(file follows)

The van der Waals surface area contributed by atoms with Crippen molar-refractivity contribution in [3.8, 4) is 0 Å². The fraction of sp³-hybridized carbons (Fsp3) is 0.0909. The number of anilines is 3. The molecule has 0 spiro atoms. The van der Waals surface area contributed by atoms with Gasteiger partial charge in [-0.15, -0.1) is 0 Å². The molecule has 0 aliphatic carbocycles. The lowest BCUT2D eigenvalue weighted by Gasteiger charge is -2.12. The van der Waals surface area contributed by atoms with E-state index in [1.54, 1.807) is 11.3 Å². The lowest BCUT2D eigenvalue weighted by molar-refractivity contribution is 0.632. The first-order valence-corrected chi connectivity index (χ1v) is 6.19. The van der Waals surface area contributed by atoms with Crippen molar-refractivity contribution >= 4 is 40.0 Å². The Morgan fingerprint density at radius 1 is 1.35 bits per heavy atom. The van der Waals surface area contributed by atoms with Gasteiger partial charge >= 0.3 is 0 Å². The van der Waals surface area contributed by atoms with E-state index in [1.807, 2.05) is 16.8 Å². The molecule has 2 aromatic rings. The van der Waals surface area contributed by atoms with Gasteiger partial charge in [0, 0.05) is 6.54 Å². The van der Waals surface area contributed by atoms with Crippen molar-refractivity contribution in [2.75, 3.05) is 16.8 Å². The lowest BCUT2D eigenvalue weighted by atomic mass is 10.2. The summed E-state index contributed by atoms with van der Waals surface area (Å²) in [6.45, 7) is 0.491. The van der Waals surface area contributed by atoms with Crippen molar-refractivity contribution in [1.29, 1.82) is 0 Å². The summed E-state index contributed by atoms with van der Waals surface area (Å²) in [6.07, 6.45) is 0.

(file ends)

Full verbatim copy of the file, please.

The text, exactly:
The van der Waals surface area contributed by atoms with Crippen molar-refractivity contribution in [3.8, 4) is 0 Å². The fraction of sp³-hybridized carbons (Fsp3) is 0.0909. The number of anilines is 3. The molecule has 0 spiro atoms. The van der Waals surface area contributed by atoms with Gasteiger partial charge in [-0.15, -0.1) is 0 Å². The molecule has 0 aliphatic carbocycles. The lowest BCUT2D eigenvalue weighted by Gasteiger charge is -2.12. The van der Waals surface area contributed by atoms with E-state index in [1.54, 1.807) is 11.3 Å². The lowest BCUT2D eigenvalue weighted by molar-refractivity contribution is 0.632. The first-order valence-corrected chi connectivity index (χ1v) is 6.19. The van der Waals surface area contributed by atoms with Crippen molar-refractivity contribution >= 4 is 40.0 Å². The Morgan fingerprint density at radius 1 is 1.35 bits per heavy atom. The van der Waals surface area contributed by atoms with Gasteiger partial charge >= 0.3 is 0 Å². The van der Waals surface area contributed by atoms with E-state index in [1.807, 2.05) is 16.8 Å². The molecule has 2 aromatic rings. The van der Waals surface area contributed by atoms with Gasteiger partial charge in [0, 0.05) is 6.54 Å². The van der Waals surface area contributed by atoms with Crippen molar-refractivity contribution in [2.75, 3.05) is 16.8 Å². The lowest BCUT2D eigenvalue weighted by atomic mass is 10.2. The summed E-state index contributed by atoms with van der Waals surface area (Å²) in [6.45, 7) is 0.491. The van der Waals surface area contributed by atoms with Crippen molar-refractivity contribution in [1.29, 1.82) is 0 Å². The summed E-state index contributed by atoms with van der Waals surface area (Å²) in [6.07, 6.45) is 0.